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German Cities Begin Turning Off Lights To Save Energy

Berlin, Germany's capital, and other cities have started turning off the spotlights on historic monuments and municipal buildings in an effort to conserve energy ahead of winter.

"In view of the war against Ukraine and Russia's energy policy threats, it is important that we use our energy as carefully as possible," Berlin's environment senator, Bettina Jarasch said, as quoted by Insider.

Munich is also starting to turn off its spotlights, while Hanover has gone a big step further, turning off the hot water in all public buildings to conserve energy.

"The situation is unpredictable," according to the mayor of the city.

The conservation push comes as the European Union approved a plan proposed by the Commission to reduce gas consumption across the bloc by 15 percent between August and March next year to avoid the worst fallout of a potential Russian decision to turn off all the gas taps for Europe in retaliation for sanctions.

The agreement comes after days of intense discussions, after the European Commission proposed last week a 15-percent voluntary consumption cut, to be made mandatory in case of a gas supply emergency.

A dozen EU members, including Spain, Portugal, Greece, and Denmark, spoke out against mandatory gas consumption cuts, with Spain's ecological transition minister, Teresa Ribera, saying last week, "Unlike other countries, the Spanish population has not lived above our means from an energy standpoint."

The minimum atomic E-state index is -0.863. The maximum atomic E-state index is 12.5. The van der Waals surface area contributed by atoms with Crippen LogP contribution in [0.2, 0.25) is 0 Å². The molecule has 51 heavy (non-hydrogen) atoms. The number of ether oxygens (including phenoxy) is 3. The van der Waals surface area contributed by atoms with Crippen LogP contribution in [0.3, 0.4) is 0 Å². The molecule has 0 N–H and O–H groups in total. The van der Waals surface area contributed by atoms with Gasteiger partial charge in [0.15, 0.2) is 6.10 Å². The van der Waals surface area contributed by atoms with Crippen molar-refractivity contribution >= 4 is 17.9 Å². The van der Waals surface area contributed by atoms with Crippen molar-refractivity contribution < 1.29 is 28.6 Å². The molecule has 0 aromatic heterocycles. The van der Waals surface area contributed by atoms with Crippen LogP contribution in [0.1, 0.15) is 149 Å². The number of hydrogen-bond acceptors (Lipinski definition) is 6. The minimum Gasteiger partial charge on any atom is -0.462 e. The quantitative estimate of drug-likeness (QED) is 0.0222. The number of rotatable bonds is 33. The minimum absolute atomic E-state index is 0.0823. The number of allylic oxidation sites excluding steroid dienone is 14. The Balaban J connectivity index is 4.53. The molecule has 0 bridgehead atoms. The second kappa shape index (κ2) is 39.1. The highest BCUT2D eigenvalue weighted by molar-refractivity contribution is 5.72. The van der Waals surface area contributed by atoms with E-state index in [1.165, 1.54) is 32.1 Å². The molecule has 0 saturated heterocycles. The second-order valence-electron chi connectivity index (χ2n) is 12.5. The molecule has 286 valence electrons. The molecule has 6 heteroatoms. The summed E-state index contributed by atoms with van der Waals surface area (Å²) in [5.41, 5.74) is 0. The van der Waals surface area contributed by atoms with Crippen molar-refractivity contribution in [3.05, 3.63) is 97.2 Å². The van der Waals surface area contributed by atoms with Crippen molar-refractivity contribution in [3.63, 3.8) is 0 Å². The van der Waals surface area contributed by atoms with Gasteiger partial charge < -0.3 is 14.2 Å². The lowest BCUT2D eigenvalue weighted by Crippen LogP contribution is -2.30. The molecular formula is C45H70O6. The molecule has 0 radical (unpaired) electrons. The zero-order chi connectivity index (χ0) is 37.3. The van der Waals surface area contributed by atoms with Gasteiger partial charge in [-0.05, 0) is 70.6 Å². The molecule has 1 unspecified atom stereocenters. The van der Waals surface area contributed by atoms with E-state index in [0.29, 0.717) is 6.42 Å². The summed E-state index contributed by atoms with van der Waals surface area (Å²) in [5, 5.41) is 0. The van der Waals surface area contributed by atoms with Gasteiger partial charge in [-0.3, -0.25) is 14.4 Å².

Germany, meanwhile, has appealed for solidarity and has already closed solidarity agreements with a few of its neighbors in a bid to secure some gas supply for the winter in case of cuts.

Meanwhile, Gazprom has cut the flow along Nord Stream 1 to Germany to 20 percent of capacity, citing fresh turbine maintenance problems as it awaits the return of a turbine that was sent for maintenance in Canada earlier this year.

By Charles Kennedy for Oilprice.com

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  • Mamdouh Salameh on July 29 2022 said:
    While these gimmicks might be good for the morale of the people, their practical benefits are minimal.

    The dilemma facing Germany and the rest of the EU is that at current levels of reduced Russian gas supplies, it will never be able to fill its gas storage even by half by November 2022 even with a voluntary 15% reduction of consumption. However, if Russia does halt supplies, then the only probability is that the Europeans will freeze this winter if it is a harsh one.

    It is high time for the EU to understand that Russian gas supplies are irreplaceable now or in 20 years from now and that the more sanctions it imposes on Russia the deeper the economic hole into which it digs itself.

    No one single gas producer or a group of producers including the United States, Qatar, Australia and Algeria combined can replace Russian gas supplies now or for the foreseeable future. Moreover, there are no alternatives to Russian gas.

    Against this background, Europe won’t have enough gas in storage for this coming winter. Sever rationing, soaring energy bills and civil riots could become commonplace.

    Meanwhile, gas prices are headed to the stratosphere and could reach a level beyond the affordability for many industrial users in Europe. This will bring the EU economy to the brink of collapse if not total collapse.

    The only viable course of action is for the EU to reach some sort of a rapprochement with Russia and this means lifting the sanctions in exchange for plentiful and cheap supplies of Russian gas.

    Dr Mamdouh G Salameh
    International Oil Economist
    Global Energy Expert

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